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Title: A study of load support and other criteria appropriate to the selection of industrial conveyor belts
Author: Ramsden, Niall G.
Awarding Body: University of Aston in Birmingham
Current Institution: Aston University
Date of Award: 1976
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A study of conveying practice demonstrates that belt conveyors provide a versatile and. much-used method of transporting bulk materials, but a review of belting manufacturers' design procedures shows that belt design and selection rules are often based on experience with all-cotton belts no longer in common use, and are net completely relevant to modern synthetic constructions. In particular, provision of the property "load support", which was not critical with cotton belts, is shown to determine the outcome of most belt selection exercises and lead to gross over specification of other design properties in many cases. The results of an original experimental investigation into this property, carried out to determine the belt and conveyor parameters that affect it, how the major role that belt stiffness plays in its provision; the basis for a belt stiffness test relevant to service conditions is given. A proposal for a more rational method of specifying load support data results from the work, but correlation of the test results with service performance is necessary before the absolute toad support capability required from a belt for given working conditions can be quantified. A study to attain this correlation is the major proposal for future work resulting from the present investigation, but a full review of the literature on conveyor design and a study of present practice within the belting industry demonstrate other, less critical, factors that could profitably be investigated. It is suggested that the most suitable method of studying these would be a rational data collection system to provide information on various facets of belt service behaviour; a basis for such a system is proposed. In addition to the work above, proposals for simplifying the present belt selection methods are made and a strain transducer suitable for use in future experimental investigations is developed.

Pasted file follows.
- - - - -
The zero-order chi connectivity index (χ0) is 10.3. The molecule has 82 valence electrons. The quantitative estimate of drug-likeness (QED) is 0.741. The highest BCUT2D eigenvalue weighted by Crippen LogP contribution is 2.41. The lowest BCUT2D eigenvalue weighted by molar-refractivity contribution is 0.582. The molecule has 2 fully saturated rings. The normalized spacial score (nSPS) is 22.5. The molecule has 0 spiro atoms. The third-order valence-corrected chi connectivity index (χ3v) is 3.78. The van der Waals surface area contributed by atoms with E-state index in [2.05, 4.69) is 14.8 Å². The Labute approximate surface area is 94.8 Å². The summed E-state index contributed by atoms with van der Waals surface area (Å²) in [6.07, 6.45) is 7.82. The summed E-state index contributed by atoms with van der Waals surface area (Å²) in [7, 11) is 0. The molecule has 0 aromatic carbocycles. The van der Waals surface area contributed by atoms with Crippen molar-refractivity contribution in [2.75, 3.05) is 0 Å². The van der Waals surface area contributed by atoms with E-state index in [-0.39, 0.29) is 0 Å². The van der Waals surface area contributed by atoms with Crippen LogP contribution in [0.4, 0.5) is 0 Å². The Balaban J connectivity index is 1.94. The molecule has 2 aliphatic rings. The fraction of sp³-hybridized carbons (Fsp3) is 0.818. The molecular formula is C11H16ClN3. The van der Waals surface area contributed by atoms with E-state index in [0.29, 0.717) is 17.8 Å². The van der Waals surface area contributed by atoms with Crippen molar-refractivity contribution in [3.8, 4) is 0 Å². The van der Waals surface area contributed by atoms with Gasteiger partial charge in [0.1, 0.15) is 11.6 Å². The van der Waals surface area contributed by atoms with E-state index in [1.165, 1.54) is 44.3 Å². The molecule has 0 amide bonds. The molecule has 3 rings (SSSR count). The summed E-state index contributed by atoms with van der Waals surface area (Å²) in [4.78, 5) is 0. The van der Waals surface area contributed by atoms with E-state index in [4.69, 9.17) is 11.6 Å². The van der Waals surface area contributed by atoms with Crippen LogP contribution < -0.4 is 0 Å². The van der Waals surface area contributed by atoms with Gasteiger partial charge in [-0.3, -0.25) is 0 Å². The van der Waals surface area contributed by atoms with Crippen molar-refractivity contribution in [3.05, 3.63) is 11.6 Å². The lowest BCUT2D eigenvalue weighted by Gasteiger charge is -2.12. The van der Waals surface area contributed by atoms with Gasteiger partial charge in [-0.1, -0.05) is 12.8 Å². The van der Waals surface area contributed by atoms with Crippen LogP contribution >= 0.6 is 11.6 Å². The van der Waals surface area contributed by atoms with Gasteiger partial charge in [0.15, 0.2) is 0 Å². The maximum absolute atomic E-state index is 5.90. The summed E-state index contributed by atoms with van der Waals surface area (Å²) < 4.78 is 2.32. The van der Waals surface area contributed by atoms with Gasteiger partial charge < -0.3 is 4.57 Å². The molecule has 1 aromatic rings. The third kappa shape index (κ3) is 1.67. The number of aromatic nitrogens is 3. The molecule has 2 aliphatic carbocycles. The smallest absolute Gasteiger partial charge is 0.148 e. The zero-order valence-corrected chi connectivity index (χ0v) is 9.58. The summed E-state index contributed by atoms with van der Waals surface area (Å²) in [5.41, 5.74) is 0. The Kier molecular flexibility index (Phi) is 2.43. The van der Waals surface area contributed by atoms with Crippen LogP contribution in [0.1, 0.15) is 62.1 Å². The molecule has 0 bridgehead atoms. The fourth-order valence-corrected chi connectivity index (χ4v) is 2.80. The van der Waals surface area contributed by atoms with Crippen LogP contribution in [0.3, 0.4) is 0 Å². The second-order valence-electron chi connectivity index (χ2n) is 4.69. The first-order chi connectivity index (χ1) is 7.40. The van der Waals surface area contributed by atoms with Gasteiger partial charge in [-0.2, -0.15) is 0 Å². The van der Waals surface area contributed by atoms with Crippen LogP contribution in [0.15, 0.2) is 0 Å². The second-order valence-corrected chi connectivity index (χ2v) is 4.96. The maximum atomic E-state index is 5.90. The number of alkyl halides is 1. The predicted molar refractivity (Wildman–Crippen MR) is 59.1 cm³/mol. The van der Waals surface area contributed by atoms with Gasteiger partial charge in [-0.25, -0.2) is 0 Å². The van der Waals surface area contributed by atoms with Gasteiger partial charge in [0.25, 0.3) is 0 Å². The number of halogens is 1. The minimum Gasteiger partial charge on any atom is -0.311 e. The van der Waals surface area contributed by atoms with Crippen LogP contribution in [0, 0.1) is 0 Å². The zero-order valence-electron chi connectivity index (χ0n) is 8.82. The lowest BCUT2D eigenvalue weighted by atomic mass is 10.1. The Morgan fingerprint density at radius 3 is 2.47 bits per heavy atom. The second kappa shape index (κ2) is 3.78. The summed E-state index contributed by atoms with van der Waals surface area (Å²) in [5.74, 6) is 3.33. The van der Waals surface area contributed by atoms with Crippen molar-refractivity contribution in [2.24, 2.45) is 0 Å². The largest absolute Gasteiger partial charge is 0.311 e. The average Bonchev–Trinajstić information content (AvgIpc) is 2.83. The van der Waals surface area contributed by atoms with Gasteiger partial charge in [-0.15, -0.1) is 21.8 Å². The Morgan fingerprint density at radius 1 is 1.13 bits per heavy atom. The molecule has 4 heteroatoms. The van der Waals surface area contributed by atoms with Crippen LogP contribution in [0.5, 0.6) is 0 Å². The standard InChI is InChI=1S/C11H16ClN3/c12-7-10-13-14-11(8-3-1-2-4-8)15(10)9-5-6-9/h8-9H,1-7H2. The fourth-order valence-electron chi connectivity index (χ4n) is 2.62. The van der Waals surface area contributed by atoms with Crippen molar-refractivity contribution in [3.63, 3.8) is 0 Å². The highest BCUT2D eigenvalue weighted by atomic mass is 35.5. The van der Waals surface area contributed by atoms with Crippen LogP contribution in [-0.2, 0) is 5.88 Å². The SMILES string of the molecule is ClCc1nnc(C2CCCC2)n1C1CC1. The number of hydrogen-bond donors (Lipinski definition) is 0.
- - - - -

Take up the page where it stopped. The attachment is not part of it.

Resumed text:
Supervisor: Not available Sponsor: Not available
Qualification Name: Thesis (Ph.D.) Qualification Level: Doctoral
EThOS ID:  DOI: Not available
Keywords: Mechanical Engineering